• if return_type is 'both' a namedtuple containging the matplotlib Axes

and matplotlib Lines is returned

When by is some column of the DataFrame, a dict of return_type is returned, where the keys are the columns of the DataFrame. The plot has a facet for each column of the DataFrame, with a separate box for each value of by.

Finally, when calling boxplot on a Groupby object, a dict of return_type is returned, where the keys are the same as the Groupby object. The plot has a facet for each key, with each facet containing a box for each column of the DataFrame.

```In [36]: np.random.seed(1234)

In [37]: df_box = DataFrame(np.random.randn(50, 2))

In [38]: df_box['g'] = np.random.choice(['A', 'B'], size=50)

In [39]: df_box.loc[df_box['g'] == 'B', 1] += 3

In [40]: bp = df_box.boxplot(by='g')
```

Compare to:

```In [41]: bp = df_box.groupby('g').boxplot()
```

### Area Plot¶

New in version 0.14.

You can create area plots with Series.plot and DataFrame.plot by passing kind='area'. Area plots are stacked by default. To produce stacked area plot, each column must be either all positive or all negative values.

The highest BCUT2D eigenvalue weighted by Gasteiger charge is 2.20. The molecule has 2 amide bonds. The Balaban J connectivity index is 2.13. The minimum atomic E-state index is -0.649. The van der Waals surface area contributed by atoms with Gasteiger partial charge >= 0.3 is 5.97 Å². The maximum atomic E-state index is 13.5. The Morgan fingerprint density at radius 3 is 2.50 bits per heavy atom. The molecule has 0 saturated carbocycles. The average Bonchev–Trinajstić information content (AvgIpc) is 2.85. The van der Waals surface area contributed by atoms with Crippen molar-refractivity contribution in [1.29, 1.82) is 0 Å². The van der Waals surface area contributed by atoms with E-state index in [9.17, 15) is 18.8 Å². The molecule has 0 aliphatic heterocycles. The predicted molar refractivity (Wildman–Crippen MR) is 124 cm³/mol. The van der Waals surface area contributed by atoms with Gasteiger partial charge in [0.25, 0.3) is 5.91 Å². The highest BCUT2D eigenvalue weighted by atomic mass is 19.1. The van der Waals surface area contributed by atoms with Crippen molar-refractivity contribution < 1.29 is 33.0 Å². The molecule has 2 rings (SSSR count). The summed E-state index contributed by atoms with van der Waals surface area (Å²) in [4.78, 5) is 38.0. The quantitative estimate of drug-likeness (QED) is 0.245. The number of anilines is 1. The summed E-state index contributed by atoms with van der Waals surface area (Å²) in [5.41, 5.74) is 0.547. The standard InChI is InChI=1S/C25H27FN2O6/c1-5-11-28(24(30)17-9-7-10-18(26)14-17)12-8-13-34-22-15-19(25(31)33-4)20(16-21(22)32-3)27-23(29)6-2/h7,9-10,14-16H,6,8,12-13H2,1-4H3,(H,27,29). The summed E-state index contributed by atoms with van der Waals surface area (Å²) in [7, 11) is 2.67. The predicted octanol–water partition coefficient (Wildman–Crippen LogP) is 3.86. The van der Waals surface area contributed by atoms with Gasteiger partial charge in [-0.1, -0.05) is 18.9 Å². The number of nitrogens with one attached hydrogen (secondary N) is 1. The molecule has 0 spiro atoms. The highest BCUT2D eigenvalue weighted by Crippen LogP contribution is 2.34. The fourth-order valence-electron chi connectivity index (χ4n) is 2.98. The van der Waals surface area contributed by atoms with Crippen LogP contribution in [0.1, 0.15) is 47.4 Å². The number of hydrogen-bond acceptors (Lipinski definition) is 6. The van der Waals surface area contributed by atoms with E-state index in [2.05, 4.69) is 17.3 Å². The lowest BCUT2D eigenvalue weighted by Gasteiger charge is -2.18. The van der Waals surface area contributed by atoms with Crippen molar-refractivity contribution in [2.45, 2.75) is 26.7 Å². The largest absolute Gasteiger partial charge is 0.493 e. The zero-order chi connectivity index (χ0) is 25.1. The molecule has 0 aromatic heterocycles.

When input data contains NaN, it will be automatically filled by 0. If you want to drop or fill by different values, use dataframe.dropna() or dataframe.fillna() before calling plot.

```In [42]: df = DataFrame(rand(10, 4), columns=['a', 'b', 'c', 'd'])

In [43]: df.plot(kind='area');
```

To produce an unstacked plot, pass stacked=False. Alpha value is set to 0.5 unless otherwise specified:

```In [44]: df.plot(kind='area', stacked=False);
```

### Hexagonal Bin Plot¶

New in version 0.14.

You can create hexagonal bin plots with DataFrame.plot() and kind='hexbin'. Hexbin plots can be a useful alternative to scatter plots if your data are too dense to plot each point individually.